The Bible is the most important text in Christianity and people grow attached to whatever version they do use. I most often use the ESV Bible (though not really on this blog which tends towards NRSV) because it is the Bible I find at once most accessible, somewhat familiar, and used by those around me. I use it because it is in a line of translations that stems from the one I grew up with, the Authorized Version (KJV). However, this bible is not a bible that is, as you might say, true to what I most often hear it is, an accurate, essentially literal translation.
One endorsement of the ESV bible reads “The ESV embodies both word-for-word exactness and easy readability. It has quickly become my primary Bible for both personal use and public teaching.” And this claim of word-for-word exactness is among the most common responses I receive when I ask “why do you use the ESV.” The ESV is now the 4th best selling bible in America. I don’t think that’s a bad thing. What I do think is unfortunate though is the faith that people have placed in the big names that have put forth the Bible as the Bible for English speaking Christians. This is just not so.
The ESV bible has a distinct agenda that colours its translations of certain key passages related towards gender relations in Christianity because of people like Grudem, the cofounder of the council for biblical manhood and womanhood who also served on the translation oversight committee for the ESV. Let me give you an example text: “but every wife who prays or prophesies with her head uncovered dishonors her head, since it is the same as if her head were shaven.” What is not clearly apparent here is the editorial decision to translate “woman” as “wife” to reinforce the point that the woman’s ability to prophesy in 1 Cor 11 derives from the authority of the husband. This is a deliberate change from the RSV (which is the basis of the ESV) which says “woman.” Indeed the ESV is the only major translation that uses this reading (unless you count the Message as a translation.) This reading of the Greek goes far beyond what the ESV translators have claimed is an effort to “use the same English word for important recurring words in the original” and this example especially stands out because the ESV is a reaction against perceived egalitarianism and political correctness in the TNIV (which has since been replaced by the NIV 2011) and it is in passages like these that the theological bent of the editors most appears. Whether you are complementarian or not, translating the Bible in such a way that emphasizes your own theological view is paramount to paraphrase at best and eisegesis at worst.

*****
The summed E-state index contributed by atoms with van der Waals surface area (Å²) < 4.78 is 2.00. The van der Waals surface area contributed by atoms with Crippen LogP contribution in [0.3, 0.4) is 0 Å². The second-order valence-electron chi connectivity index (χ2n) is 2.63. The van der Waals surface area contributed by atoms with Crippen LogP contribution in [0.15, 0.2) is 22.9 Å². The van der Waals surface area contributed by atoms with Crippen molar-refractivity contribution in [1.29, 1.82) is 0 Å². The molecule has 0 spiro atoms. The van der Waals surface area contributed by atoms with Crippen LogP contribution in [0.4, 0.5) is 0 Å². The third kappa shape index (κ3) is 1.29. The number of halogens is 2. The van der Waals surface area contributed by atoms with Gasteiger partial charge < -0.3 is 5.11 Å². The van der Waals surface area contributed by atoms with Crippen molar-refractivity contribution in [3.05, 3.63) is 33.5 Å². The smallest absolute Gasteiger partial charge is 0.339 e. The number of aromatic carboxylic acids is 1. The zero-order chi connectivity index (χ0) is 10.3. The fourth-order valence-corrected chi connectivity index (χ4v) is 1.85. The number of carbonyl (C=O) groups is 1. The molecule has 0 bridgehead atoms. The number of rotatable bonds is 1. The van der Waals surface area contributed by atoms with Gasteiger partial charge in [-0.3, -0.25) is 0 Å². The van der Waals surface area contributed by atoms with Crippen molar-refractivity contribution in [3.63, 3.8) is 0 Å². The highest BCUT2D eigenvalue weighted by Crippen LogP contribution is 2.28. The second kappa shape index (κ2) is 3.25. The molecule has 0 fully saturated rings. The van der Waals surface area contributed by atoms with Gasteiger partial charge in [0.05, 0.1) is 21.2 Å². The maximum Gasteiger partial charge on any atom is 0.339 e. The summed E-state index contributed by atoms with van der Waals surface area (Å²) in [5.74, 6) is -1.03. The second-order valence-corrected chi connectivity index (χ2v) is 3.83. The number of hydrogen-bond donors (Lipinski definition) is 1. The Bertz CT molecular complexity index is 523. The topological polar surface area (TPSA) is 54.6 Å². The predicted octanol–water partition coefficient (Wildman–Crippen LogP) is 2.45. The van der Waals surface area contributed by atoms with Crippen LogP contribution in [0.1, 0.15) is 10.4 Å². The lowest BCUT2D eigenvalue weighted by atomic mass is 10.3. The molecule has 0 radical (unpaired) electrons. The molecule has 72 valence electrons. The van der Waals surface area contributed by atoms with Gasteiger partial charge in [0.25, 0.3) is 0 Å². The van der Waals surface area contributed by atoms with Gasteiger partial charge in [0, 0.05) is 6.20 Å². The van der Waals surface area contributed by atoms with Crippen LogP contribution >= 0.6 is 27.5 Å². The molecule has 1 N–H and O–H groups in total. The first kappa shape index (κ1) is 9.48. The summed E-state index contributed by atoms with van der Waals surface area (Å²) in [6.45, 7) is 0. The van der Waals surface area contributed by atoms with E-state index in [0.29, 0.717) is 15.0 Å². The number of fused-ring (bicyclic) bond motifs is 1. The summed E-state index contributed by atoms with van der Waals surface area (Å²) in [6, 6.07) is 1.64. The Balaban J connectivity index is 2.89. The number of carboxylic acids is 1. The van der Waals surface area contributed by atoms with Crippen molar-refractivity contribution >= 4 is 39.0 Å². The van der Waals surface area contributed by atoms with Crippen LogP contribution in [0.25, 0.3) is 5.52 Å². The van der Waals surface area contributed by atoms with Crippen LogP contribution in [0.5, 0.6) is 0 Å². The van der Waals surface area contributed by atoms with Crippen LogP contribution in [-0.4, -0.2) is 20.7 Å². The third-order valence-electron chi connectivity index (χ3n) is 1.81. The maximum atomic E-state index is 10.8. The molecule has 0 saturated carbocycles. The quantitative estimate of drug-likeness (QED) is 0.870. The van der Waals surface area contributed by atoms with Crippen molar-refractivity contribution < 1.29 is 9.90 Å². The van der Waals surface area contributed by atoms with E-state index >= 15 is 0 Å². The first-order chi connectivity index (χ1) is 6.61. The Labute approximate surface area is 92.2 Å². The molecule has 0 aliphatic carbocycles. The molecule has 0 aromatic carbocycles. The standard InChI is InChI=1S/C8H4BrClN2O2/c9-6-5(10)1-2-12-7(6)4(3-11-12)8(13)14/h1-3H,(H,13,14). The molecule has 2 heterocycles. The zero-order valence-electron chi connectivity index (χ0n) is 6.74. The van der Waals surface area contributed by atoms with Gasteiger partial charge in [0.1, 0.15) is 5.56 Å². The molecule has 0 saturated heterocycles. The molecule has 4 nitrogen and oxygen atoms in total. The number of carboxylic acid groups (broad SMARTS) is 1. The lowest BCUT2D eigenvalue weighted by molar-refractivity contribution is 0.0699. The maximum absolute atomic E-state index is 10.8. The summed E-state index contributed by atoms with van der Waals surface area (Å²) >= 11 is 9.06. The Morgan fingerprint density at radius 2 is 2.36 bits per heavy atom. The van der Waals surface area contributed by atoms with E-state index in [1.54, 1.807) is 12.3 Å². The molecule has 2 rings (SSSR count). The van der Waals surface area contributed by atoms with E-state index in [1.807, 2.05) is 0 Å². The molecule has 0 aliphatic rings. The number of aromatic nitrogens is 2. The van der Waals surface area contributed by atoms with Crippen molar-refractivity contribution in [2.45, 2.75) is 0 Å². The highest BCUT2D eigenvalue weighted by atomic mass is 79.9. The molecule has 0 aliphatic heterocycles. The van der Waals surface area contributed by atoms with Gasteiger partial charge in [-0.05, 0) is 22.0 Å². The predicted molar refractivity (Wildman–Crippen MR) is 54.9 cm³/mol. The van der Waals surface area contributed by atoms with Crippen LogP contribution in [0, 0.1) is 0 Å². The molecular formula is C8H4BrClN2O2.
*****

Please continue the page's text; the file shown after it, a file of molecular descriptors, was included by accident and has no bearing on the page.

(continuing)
I can agree with the claim that the ESV is a good translation because of the soundness of its base, the RSV which is over 90% similar to the ESV. What I cannot agree with is the claim that this is a bible that is “word-for-word” as possible. I argue that this Bible is only popular because of the people who have popularized it. If we really wanted word-for-word to the point of unintelligibility we would have used Young’s literal translation or the more common New American Standard Bible. If you read the ESV say you read it because it sounds nice (and I do because it is as close as I can get to King James in a common bible), or because your favourite pastor uses it, or because you wanted a balance between readability and interpretation or because any other reason. But don’t say that you read ESV because it’s the most accurate Bible. Let us be honest with our words and not merely parrot those who speak words to us and let us as true students of God’s Word (who probably don’t know Greek) use more than one translation when comparing scripture with scripture.